A brief description regarding the fluffing state of laundry may be useful in understanding the invention. During a treating process, it is common for liquid to be disposed on the surface of the laundry. In many cases, the laundry will have liquid on the surface as well as the interior of the laundry. As the laundry dries, a point will be reached where the surface is free from liquid. This point is commonly known as the fluffing state. That is, the fluffing state is when the surface is free of liquid regardless of whether there is liquid in the interior of the laundry. After reaching the fluffing state, the temperature of the laundry may begin to rise rapidly.

It has been found that the movement of the laundry items relative to each other or relative to the load may be used to indicate the condition of a fluffing state. However, the articles may begin relative movement before all of the liquid is removed across all of the surfaces of the articles. Therefore, the term fluffing state as used herein refers not only to the state where the surface of the laundry is free of liquid, it also refers to the condition where the surface of the laundry is sufficiently free of liquid to enable relative movement of the laundry.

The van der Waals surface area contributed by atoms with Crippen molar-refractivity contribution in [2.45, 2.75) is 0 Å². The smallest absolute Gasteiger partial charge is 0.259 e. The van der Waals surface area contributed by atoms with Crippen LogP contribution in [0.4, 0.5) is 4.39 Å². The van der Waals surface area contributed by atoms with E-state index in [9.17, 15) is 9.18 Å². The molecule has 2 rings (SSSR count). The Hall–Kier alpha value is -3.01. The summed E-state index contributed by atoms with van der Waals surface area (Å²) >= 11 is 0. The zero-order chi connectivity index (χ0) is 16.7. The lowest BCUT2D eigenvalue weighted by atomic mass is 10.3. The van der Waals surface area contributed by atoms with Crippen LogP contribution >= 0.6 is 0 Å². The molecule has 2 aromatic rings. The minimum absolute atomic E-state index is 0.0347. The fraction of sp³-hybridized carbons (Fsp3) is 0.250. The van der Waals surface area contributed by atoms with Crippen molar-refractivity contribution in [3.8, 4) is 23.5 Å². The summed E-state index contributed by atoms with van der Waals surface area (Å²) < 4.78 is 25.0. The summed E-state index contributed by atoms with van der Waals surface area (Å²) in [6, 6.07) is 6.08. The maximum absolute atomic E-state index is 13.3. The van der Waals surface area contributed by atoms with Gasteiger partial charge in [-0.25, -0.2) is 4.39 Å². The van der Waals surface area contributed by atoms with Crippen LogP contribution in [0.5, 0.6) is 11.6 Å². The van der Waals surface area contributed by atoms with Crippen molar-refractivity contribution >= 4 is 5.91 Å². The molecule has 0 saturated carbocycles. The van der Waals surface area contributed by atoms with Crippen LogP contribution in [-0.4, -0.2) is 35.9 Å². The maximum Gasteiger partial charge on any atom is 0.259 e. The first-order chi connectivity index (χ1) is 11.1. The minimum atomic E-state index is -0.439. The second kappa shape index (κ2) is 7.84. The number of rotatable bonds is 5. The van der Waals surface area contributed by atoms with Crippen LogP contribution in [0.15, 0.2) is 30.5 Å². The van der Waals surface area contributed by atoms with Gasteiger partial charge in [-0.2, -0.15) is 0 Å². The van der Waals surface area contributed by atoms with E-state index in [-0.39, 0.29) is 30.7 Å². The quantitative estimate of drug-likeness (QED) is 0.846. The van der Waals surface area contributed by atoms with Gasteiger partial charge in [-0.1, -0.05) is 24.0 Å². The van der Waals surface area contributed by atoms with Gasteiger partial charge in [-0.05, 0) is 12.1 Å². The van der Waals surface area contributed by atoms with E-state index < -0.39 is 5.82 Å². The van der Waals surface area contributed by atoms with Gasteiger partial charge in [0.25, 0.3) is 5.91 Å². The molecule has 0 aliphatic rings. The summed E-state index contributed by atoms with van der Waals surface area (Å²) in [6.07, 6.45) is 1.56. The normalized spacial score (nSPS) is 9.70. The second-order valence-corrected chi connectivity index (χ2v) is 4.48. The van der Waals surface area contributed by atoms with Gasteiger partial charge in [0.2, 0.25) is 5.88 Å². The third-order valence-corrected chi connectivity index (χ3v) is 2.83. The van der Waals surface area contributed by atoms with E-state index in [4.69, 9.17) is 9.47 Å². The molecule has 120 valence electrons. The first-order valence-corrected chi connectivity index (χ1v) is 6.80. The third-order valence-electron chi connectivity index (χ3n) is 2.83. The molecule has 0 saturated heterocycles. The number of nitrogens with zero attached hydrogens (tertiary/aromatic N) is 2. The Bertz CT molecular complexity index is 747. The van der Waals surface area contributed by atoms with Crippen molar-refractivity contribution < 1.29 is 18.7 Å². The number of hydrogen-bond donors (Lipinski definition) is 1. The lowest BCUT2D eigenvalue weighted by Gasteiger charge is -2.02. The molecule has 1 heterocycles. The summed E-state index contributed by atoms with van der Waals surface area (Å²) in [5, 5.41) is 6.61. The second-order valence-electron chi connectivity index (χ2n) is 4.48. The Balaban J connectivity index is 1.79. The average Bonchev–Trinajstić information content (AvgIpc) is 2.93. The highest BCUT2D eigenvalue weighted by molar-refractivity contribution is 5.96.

In the case of the clothes dryer 10, the controller 14 may use an indication of a fluffing state to set one or more parameters of a treating cycle including a cycle step time, a cycle time, a cycle temperature, a direction of drum 28 rotation, a drum 28 rotational speed, an air flow rate in the treating chamber 34, a type of treating chemistry, a time to dispense a treating chemistry and an amount of treating chemistry.